Upcoming Exhibitions at the KIA
October 27 - March 3, 2019
Curated by Hans Ulrich Obrist, do it began in Paris in 1993 as a conversation about how exhibition formats could be rendered more flexible and open-ended. This discussion led to the question of whether written instructions by artists, as a point of departure, could be interpreted anew every time they were enacted. Nearly 20 years later, do it has been featured in at least 50 different locations worldwide. Each do it exhibition is uniquely site-specific because it engages the local community in a dialogue that responds to and adds a new set of instructions, while it remains global in the scope of its ever-expanding repertoire. This open exhibition model has become the longest-running and most far-reaching exhibition to ever take place, giving new meaning to the concept of the "Exhibition in Progress."
|Watanabe: Japanese Print Envoy
December 15, 2018-March 10, 2019
Japanese publisher Shozaburo Watanabe started his business in the early 20th century, studying the traditions of Japanese woodcuts by artists like Hokusai and Hiroshige and hiring printers who could master the old techniques. To distinguish his prints, Watanabe coined the term "shin hanga" or new prints, and hired designers capable of combining traditional subjects with the new style. Like the prints of the previous century, his were colorful images of Japan's people and natural beauty. However, Watanabe actively courted the international market with a fresh, western-influenced style so that the prints he published appealed to European and American art-lovers. Combining Japanese techniques with subjects with Western sensibilities, they established a new aesthetic in the print market.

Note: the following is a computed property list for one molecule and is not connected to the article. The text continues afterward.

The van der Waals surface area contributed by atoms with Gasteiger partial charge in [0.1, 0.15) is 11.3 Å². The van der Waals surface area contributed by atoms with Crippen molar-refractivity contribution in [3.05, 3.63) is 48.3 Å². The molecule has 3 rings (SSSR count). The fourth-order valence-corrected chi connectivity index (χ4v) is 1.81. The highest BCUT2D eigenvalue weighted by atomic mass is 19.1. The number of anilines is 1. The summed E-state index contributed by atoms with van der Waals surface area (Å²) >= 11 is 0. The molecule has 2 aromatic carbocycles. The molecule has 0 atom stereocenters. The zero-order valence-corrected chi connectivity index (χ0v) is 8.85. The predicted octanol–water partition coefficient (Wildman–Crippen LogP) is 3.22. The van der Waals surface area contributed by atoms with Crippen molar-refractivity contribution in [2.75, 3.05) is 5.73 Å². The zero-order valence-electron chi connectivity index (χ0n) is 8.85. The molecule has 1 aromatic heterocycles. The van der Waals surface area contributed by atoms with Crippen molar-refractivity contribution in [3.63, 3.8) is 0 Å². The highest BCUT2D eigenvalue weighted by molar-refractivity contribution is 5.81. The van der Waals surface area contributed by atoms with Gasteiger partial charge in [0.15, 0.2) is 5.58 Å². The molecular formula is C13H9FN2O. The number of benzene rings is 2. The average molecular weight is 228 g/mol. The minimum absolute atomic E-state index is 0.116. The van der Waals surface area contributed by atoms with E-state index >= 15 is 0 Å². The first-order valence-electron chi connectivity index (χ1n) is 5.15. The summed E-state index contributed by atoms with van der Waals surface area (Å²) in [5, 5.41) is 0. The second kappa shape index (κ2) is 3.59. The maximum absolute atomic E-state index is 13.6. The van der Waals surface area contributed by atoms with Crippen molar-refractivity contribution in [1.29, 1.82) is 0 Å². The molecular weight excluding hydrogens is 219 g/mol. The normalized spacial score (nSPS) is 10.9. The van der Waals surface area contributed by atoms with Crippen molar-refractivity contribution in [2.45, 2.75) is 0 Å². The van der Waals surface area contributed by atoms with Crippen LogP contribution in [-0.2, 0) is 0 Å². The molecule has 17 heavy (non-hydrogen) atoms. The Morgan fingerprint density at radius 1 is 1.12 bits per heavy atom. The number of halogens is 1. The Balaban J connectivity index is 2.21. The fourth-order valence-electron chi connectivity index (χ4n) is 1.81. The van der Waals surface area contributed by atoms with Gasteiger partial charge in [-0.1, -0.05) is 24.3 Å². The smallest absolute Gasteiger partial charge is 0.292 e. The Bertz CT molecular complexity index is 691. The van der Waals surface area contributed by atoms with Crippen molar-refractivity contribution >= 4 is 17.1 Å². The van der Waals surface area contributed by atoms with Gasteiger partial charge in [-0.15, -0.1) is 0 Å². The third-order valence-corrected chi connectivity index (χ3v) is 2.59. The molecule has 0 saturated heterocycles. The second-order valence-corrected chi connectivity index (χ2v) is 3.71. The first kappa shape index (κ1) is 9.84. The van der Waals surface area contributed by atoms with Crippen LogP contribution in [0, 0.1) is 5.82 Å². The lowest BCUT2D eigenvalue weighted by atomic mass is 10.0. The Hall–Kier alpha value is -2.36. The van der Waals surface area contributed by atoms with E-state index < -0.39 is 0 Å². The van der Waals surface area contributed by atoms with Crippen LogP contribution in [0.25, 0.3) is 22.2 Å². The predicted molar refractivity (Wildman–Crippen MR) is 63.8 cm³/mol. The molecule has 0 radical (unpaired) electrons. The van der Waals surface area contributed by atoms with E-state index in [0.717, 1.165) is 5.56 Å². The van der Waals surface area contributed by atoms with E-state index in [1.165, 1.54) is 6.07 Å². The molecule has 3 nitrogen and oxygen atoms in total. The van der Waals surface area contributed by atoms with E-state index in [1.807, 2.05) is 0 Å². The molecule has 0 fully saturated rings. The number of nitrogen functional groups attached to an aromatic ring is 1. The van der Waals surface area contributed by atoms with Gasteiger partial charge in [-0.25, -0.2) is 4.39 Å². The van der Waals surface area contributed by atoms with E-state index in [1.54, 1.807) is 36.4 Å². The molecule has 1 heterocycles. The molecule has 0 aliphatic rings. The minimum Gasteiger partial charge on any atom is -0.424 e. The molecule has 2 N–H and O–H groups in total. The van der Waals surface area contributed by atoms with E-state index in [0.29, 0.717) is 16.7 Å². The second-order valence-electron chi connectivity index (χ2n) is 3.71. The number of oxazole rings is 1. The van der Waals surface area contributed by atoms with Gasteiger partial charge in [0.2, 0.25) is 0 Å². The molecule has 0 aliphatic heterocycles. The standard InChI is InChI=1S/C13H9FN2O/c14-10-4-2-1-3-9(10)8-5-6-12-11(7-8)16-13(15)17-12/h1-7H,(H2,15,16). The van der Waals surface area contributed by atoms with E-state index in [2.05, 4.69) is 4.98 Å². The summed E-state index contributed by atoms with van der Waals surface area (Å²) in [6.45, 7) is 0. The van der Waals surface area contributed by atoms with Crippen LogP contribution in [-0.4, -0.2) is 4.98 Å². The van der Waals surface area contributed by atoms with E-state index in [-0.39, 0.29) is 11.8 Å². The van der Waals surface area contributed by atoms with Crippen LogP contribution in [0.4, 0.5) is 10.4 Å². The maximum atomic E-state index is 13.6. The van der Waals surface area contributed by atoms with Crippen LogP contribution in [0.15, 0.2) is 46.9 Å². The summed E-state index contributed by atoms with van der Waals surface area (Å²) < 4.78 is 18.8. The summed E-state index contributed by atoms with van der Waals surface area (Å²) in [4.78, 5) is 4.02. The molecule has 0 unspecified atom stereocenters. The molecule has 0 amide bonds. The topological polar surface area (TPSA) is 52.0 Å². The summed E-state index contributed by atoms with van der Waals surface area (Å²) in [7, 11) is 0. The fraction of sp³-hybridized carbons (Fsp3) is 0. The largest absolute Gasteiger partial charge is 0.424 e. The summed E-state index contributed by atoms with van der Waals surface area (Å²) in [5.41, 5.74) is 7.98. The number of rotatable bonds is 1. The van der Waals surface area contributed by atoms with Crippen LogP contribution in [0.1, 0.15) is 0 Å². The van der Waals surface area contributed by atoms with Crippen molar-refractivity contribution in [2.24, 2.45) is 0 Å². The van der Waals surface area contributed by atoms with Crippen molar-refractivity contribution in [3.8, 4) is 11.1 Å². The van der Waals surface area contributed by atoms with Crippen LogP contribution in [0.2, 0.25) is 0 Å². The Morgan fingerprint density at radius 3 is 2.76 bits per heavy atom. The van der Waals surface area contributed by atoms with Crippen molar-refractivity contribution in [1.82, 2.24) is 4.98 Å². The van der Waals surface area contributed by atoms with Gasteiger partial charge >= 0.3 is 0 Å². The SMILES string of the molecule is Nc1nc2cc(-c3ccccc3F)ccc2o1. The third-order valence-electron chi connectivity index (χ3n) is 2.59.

|The Expressionist Figure
January 19 - May 5, 2019
Abstract Expressionism, first developed in the 1940s, garnered an almost immediate reaction from a group of painters who began reintroducing the figure into this high-energy postwar movement. The Expressionist Figure examines a large group of the leading artists of the time, including important women painters and their contributions to mid-twentieth century expressionist painting. The exhibition includes prominent artists, from Deborah Remington (who co-founded the legendary Six Gallery in San Francisco), to the leading feminist painter of the late 20th century, Nancy Spero. During a self-imposed exile to Paris, Spero completed the important series, the Black Paris Paintings, and established herself as one of the important social and political artists of her time.
Other notable artists include Mary Abbott (a contemporary and close associate of Willem DeKooning and Milton Avery), whose career was influenced by early 20th-century German Expressionists and Color Field painting of the 1950 s. Bob Thompson s artistic goal was to reinterpret themes and subjects from the Old Masters. By synthesizing Baroque and Renaissance masterpieces with the jazz-influenced Abstract Expressionist movement, Thompson was able to make the art of the past more relevant for contemporary " and particularly, African-American " audiences. While the exhibition borrows from important collections in the United States, The Expressionist Figure also showcases a number of works from the collection of the Kalamazoo Institute of Arts by Richard Diebenkorn, Hughie Lee-Smith, David Park, Lester Johnson, and Charles Alston.